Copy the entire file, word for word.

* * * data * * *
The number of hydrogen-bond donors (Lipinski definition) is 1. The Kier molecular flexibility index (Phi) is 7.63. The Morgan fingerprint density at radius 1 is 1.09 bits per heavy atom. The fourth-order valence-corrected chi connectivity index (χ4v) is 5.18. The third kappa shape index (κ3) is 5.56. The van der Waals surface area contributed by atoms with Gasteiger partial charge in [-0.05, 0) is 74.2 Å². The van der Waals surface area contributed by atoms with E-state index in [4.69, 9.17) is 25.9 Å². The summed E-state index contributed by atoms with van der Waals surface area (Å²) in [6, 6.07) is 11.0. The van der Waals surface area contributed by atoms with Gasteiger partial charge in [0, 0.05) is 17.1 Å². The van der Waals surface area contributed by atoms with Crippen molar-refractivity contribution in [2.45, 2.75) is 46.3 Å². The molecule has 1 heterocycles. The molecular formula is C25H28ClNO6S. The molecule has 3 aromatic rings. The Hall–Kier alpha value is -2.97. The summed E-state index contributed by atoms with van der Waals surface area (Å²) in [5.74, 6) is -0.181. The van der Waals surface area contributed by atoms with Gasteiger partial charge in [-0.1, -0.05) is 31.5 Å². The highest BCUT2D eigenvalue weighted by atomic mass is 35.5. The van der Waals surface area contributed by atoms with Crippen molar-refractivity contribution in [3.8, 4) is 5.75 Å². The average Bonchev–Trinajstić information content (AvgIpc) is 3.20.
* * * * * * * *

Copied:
The number of hydrogen-bond donors (Lipinski definition) is 1. The Kier molecular flexibility index (Phi) is 7.63. The Morgan fingerprint density at radius 1 is 1.09 bits per heavy atom. The fourth-order valence-corrected chi connectivity index (χ4v) is 5.18. The third kappa shape index (κ3) is 5.56. The van der Waals surface area contributed by atoms with Gasteiger partial charge in [-0.05, 0) is 74.2 Å². The van der Waals surface area contributed by atoms with E-state index in [4.69, 9.17) is 25.9 Å². The summed E-state index contributed by atoms with van der Waals surface area (Å²) in [6, 6.07) is 11.0. The van der Waals surface area contributed by atoms with Gasteiger partial charge in [0, 0.05) is 17.1 Å². The van der Waals surface area contributed by atoms with Crippen molar-refractivity contribution in [2.45, 2.75) is 46.3 Å². The molecule has 1 heterocycles. The molecular formula is C25H28ClNO6S. The molecule has 3 aromatic rings. The Hall–Kier alpha value is -2.97. The summed E-state index contributed by atoms with van der Waals surface area (Å²) in [5.74, 6) is -0.181. The van der Waals surface area contributed by atoms with Gasteiger partial charge in [-0.1, -0.05) is 31.5 Å². The highest BCUT2D eigenvalue weighted by atomic mass is 35.5. The van der Waals surface area contributed by atoms with Crippen molar-refractivity contribution in [3.8, 4) is 5.75 Å². The average Bonchev–Trinajstić information content (AvgIpc) is 3.20.